The Beginning

“There is something I have to tell you before I die,” she said.

This is a statement that, when said by someone in pain, in anguish, struggling before you to find the strength to communicate something that will forever change your course of events, will bring you into what I call a biological state of emergency.

I have only experienced this state a handful of times in my life.

I was 20 the first time it happened. I was driving on the Long Island Expressway with a girlfriend. We were coming back from a winter trip to the beach, and ahead of us cars began swerving and spinning all over the road. They had hit an ice patch.

I was maybe 1/4 mile from 4 cars that were zigzagging across the three lanes. One went off the road and flipped into a snow bank. Another hit the center divider and then began doing 360’s in the lane I was in. I was approaching fast.

I felt it kick in then – I became incredibly focused, aware, sensitized. My instinct told me not to hit the brakes. Instead, I accelerated. I drove the car 75 mph through a small opening between the spinning cars as my girlfriend screamed “what the HELL are you doing??”. The car behind me tried following my path but didn’t make it. I looked into the rear-view mirror at a five car pile up. It happened so fast that my girlfriend was for a moment both enraged and stupendously impressed with my execution.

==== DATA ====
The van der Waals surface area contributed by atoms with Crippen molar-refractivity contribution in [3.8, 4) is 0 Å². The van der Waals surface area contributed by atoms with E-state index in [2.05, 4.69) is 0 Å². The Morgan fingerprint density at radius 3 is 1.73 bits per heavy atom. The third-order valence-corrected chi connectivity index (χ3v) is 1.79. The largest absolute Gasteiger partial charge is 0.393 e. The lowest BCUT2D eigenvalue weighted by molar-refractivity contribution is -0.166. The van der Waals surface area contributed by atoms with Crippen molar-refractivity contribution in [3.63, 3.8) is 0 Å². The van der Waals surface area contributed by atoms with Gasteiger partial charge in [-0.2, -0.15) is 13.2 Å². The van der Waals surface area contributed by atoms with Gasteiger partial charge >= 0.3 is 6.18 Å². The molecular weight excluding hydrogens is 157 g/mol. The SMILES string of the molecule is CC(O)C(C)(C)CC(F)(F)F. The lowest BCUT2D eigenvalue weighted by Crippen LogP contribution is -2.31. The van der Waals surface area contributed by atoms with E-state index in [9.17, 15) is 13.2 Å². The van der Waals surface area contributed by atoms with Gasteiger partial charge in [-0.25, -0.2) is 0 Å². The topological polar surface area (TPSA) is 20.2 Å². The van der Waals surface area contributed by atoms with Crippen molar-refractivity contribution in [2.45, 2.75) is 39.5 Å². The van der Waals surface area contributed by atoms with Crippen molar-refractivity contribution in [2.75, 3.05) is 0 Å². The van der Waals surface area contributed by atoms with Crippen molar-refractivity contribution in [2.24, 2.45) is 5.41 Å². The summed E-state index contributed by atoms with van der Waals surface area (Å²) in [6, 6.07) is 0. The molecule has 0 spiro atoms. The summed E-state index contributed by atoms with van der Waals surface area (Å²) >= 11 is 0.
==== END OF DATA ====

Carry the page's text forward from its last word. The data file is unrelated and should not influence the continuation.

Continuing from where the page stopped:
In that moment my brain analyzed the weaving patterns for an opening to drive through.

And it was happening again. A biological state of emergency might only last a few seconds, but the brain is in high gear. All the scenarios of what I might be told were blazing through my mind.

“You probably already know this,” she said. “It was a different time back then. I don’t want you to judge me…”

I think a few minutes may have passed with her repeating those three sentences. I had no idea what I was being told. And then, from “it was my first time”, and “his father was dying”, and “I didn’t think it could happen”, she wound up finally saying, “you have a brother…a FULL brother.”